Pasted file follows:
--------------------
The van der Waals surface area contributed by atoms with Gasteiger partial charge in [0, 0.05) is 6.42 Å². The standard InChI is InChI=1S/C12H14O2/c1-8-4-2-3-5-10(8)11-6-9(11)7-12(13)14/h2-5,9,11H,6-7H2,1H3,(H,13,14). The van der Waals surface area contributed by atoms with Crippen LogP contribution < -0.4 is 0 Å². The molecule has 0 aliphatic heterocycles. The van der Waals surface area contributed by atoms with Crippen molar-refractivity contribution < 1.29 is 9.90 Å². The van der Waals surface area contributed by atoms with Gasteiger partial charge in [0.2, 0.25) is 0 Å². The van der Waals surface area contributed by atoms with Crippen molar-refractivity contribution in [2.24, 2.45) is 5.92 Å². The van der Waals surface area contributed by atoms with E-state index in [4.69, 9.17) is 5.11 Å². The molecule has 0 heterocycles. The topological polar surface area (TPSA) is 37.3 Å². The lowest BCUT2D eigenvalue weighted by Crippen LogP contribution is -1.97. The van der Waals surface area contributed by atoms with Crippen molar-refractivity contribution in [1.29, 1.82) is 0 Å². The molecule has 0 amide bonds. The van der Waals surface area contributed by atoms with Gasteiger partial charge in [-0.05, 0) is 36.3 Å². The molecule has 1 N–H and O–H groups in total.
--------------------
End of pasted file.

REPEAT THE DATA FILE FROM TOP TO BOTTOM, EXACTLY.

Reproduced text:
The van der Waals surface area contributed by atoms with Gasteiger partial charge in [0, 0.05) is 6.42 Å². The standard InChI is InChI=1S/C12H14O2/c1-8-4-2-3-5-10(8)11-6-9(11)7-12(13)14/h2-5,9,11H,6-7H2,1H3,(H,13,14). The van der Waals surface area contributed by atoms with Crippen LogP contribution < -0.4 is 0 Å². The molecule has 0 aliphatic heterocycles. The van der Waals surface area contributed by atoms with Crippen molar-refractivity contribution < 1.29 is 9.90 Å². The van der Waals surface area contributed by atoms with Gasteiger partial charge in [0.2, 0.25) is 0 Å². The van der Waals surface area contributed by atoms with Crippen molar-refractivity contribution in [2.24, 2.45) is 5.92 Å². The van der Waals surface area contributed by atoms with E-state index in [4.69, 9.17) is 5.11 Å². The molecule has 0 heterocycles. The topological polar surface area (TPSA) is 37.3 Å². The lowest BCUT2D eigenvalue weighted by Crippen LogP contribution is -1.97. The van der Waals surface area contributed by atoms with Crippen molar-refractivity contribution in [1.29, 1.82) is 0 Å². The molecule has 0 amide bonds. The van der Waals surface area contributed by atoms with Gasteiger partial charge in [-0.05, 0) is 36.3 Å². The molecule has 1 N–H and O–H groups in total.